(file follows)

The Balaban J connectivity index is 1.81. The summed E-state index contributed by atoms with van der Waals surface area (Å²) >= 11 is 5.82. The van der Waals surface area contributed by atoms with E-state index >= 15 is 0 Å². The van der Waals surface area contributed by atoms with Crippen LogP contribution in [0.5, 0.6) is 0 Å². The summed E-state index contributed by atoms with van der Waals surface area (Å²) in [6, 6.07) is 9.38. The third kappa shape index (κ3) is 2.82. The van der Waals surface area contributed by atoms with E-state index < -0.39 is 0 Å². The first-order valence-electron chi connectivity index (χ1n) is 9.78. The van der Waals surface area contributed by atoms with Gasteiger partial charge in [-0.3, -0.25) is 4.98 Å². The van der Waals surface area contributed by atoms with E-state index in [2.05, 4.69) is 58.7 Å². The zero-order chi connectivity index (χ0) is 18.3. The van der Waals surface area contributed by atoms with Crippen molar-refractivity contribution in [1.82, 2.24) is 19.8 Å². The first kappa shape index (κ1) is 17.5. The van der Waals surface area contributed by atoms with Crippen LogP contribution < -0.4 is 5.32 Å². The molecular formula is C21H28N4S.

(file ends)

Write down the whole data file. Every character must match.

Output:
The Balaban J connectivity index is 1.81. The summed E-state index contributed by atoms with van der Waals surface area (Å²) >= 11 is 5.82. The van der Waals surface area contributed by atoms with E-state index >= 15 is 0 Å². The van der Waals surface area contributed by atoms with Crippen LogP contribution in [0.5, 0.6) is 0 Å². The summed E-state index contributed by atoms with van der Waals surface area (Å²) in [6, 6.07) is 9.38. The third kappa shape index (κ3) is 2.82. The van der Waals surface area contributed by atoms with E-state index < -0.39 is 0 Å². The first-order valence-electron chi connectivity index (χ1n) is 9.78. The van der Waals surface area contributed by atoms with Gasteiger partial charge in [-0.3, -0.25) is 4.98 Å². The van der Waals surface area contributed by atoms with E-state index in [2.05, 4.69) is 58.7 Å². The zero-order chi connectivity index (χ0) is 18.3. The van der Waals surface area contributed by atoms with Crippen molar-refractivity contribution in [1.82, 2.24) is 19.8 Å². The first kappa shape index (κ1) is 17.5. The van der Waals surface area contributed by atoms with Crippen LogP contribution < -0.4 is 5.32 Å². The molecular formula is C21H28N4S.